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IP/10/1347

Brussels, 18 October 2010

European Commission acts to expand the use of e-procurement in the EU

The European Commission is today launching a consultation on e-procurement. Taking the form of a Green Paper, the consultation will seek the views of interested parties on how the EU can help Member States to speed up and facilitate the procurement process. E-procurement refers to the use of electronic communication and transaction processing by government institutions and other public sector organisations when buying supplies and services or tendering public works. The Green Paper identifies obstacles to faster take-up of e-procurement as well as the risks that divergent national approaches present for cross-border participation in on-line procurement. It sets out options for overcoming these challenges including, for example, regulatory incentives, standardisation and inter-operability solutions. At the same time, the Commission is also unveiling its new e-CERTIS data base which is a free, web-based tool to help companies and contracting organisations cope with the documentation demands encountered when tendering for public contracts in the EU.

Internal Market and Services Commissioner Michel Barnier said: "The European Commission has always promoted the use of information and communication technology in public procurement. Our evaluation shows that where it is being used, it increases the speed and efficiency of public purchasing while significantly cutting the costs when participating in tenders. However, we are only at the beginning of a long road. A push is needed at all levels and we will work together with national governments in order to expand the use of e-procurement. I am ready to do my bit to harness the enormous potential that ICT offers for modernising and simplifying public procurement in the EU."

The phasing in of e-procurement forms part of the ambitious e-Government agenda which can fundamentally transform the delivery and performance of public administration. In 2009 over 150 000 contracts were advertised EU-wide with an estimated value of around 3% of EU GDP. The Commission's evaluation of the 2004 Action Plan for electronic procurement1 reveals that the technology to conduct e-procurement is now ready to be used. The replacement of paper-based public procurement procedures by automated processes holds out the promise of significantly faster and more streamlined procurement administration. Ultimately this should lead to better value for money for the taxpayer, which in the current climate would be very welcome, maximising the potential of constrained resources.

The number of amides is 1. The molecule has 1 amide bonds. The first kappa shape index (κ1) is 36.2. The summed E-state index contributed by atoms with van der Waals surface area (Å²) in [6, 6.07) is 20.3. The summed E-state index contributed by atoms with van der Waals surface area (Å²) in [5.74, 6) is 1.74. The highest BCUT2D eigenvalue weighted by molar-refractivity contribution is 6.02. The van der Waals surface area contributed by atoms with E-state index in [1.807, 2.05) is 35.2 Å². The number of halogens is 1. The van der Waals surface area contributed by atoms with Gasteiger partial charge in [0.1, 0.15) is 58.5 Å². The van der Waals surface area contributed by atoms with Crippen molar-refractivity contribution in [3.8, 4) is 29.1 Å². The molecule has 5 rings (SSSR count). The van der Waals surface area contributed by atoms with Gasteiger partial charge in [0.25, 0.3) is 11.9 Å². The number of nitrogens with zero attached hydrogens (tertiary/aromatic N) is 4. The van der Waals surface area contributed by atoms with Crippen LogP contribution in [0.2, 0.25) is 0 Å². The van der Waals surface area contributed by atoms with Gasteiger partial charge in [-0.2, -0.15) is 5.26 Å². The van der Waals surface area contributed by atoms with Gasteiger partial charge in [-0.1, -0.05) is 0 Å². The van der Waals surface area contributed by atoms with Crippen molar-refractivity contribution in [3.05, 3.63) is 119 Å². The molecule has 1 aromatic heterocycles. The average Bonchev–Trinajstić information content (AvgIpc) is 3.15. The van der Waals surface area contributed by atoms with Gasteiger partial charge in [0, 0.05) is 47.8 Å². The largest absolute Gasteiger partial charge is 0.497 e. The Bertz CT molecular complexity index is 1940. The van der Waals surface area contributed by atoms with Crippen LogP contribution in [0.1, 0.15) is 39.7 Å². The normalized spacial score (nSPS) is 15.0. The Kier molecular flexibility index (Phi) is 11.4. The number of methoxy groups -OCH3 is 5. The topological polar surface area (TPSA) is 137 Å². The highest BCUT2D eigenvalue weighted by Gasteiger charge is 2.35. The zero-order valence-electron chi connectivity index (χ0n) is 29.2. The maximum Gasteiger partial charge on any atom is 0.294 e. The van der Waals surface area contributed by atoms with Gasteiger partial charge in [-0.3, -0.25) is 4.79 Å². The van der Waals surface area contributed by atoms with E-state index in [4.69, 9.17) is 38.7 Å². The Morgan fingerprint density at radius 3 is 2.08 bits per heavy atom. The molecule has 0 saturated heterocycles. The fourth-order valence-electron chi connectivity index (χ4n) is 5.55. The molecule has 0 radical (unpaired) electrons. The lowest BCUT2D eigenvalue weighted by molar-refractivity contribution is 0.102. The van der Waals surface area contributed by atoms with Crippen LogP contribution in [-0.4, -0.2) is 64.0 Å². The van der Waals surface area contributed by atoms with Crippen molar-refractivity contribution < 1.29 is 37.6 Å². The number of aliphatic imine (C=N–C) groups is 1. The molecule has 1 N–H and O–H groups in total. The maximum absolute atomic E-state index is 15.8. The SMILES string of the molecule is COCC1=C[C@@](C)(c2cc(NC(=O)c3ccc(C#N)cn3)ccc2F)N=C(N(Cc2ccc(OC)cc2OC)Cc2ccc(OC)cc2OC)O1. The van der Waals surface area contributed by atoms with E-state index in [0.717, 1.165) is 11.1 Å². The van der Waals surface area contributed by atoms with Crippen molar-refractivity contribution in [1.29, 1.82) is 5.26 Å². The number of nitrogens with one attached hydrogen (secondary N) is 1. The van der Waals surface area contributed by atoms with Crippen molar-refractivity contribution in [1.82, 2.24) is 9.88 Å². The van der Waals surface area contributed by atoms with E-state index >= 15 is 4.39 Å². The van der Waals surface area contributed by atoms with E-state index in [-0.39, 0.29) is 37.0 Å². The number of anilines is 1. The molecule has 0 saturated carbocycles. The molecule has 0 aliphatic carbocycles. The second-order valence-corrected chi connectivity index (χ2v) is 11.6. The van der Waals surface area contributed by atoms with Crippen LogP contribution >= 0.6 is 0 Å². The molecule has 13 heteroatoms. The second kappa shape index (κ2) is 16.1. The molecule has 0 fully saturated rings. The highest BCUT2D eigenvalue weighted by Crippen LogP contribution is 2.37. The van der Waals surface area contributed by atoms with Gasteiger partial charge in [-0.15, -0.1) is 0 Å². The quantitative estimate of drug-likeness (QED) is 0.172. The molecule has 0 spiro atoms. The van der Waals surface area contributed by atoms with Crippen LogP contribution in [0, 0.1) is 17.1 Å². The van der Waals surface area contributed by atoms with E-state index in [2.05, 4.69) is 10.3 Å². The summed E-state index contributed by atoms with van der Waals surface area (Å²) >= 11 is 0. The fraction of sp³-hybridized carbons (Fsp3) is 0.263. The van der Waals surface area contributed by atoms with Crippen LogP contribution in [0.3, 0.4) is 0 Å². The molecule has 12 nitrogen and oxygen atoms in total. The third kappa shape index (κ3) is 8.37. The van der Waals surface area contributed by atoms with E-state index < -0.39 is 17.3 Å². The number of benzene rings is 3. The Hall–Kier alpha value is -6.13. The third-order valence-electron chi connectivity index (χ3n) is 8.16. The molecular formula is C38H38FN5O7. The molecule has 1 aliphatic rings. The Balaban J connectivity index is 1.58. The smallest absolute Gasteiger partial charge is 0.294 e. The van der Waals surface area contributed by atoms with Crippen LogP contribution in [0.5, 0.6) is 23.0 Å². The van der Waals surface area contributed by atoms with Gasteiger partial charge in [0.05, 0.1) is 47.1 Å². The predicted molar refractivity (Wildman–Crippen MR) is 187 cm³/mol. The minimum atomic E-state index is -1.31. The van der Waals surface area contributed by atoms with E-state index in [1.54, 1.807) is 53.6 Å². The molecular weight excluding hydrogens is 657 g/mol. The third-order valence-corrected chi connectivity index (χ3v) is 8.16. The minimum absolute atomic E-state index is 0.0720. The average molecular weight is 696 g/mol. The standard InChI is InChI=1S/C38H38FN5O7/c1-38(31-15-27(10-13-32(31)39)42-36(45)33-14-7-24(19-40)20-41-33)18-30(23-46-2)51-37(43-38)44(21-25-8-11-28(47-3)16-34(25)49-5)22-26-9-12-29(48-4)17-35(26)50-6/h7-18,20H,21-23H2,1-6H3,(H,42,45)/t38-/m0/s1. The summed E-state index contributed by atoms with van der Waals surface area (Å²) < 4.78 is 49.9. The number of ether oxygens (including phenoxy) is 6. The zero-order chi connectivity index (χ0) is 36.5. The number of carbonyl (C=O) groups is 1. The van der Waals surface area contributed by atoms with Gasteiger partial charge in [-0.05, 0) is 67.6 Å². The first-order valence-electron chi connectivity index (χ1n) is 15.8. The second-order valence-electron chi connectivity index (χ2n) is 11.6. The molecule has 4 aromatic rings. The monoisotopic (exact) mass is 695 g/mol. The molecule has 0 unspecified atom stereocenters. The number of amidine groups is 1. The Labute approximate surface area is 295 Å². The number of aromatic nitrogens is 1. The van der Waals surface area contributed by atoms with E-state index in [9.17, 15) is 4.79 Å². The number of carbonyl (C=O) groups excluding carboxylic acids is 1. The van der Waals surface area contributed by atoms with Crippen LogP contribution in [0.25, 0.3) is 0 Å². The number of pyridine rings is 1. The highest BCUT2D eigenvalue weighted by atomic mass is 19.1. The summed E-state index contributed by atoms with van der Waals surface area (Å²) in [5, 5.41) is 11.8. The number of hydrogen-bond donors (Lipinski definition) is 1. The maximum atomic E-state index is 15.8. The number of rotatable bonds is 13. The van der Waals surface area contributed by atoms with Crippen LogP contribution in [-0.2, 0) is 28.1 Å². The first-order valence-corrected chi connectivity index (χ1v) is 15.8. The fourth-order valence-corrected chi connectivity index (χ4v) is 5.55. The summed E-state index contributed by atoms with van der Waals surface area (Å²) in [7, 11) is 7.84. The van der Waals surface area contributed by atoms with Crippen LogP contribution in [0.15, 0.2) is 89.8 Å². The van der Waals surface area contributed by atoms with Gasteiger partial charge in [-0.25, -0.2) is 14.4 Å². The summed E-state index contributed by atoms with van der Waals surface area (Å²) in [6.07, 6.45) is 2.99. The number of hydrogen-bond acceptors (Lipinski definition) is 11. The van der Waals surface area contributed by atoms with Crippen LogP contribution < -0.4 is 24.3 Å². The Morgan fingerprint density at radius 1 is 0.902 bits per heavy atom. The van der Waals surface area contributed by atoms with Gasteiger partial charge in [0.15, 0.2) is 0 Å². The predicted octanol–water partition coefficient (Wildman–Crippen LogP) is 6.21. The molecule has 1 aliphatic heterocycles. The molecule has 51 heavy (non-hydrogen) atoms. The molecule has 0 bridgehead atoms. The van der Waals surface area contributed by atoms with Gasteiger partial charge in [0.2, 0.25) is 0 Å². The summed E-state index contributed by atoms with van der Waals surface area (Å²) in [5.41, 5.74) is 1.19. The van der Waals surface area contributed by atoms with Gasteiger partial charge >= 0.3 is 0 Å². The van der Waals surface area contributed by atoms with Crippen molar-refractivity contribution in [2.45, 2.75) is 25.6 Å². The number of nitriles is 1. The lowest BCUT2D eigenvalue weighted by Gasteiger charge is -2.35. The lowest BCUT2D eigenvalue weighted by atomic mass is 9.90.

In some Member States, up to 5% of procurement procedures above the EU thresholds now involve electronic processing. However, public authorities are often deterred by the significant costs and challenges of the switch-over.

That is why the Green Paper invites comment on how the EU can help Member States to:

  • fully exploit e-procurement's potential to simplify and improve public purchasing;

  • accelerate the switch-over by providing the right mix of legislative incentives and tools; and

  • allow operators from other Member States to participate in on-line procurement procedures.

The Green Paper will be of interest to national ministries, large procurement agencies and contracting authorities, providers of technology solutions, procurement specialists in the private and public sector and representatives of business trade associations. It represents a first step towards a more comprehensive programme to harness the potential of ICT for better public procurement in Europe. The responses received from interested parties will help in drawing up a programme of EU level actions to enhance the use of e-procurement (which is to be finalised during 2011).

The consultation page can be found here:

http://ec.europa.eu/internal_market/consultations/2010/e-procurement_en.htm

At the same time, the Commission is offering access to its e-CERTIS database which provides an on-line storehouse of the documents which are most frequently requested in the 27 Member States (for example, evidence of compliance with fiscal obligations or social security obligations or evidence of economic and financial standing). Inter alia, it allows users to identify such documents and match them with their local equivalent. The use of e-CERTIS will help business operators to reduce costs and uncertainty due to the lack of knowledge about the various certificates requested by the various national contracting authorities.

The e-CERTIS page can be accessed through the following link:

http://ec.europa.eu/internal_market/publicprocurement/e-certis/index_en.htm

More information:

http://ec.europa.eu/internal_market/publicprocurement/index_en.htm

See also MEMO/10/499.

1 :

http://ec.europa.eu/internal_market/consultations/docs/2010/e-procurement/evaluation-report_en.pdf


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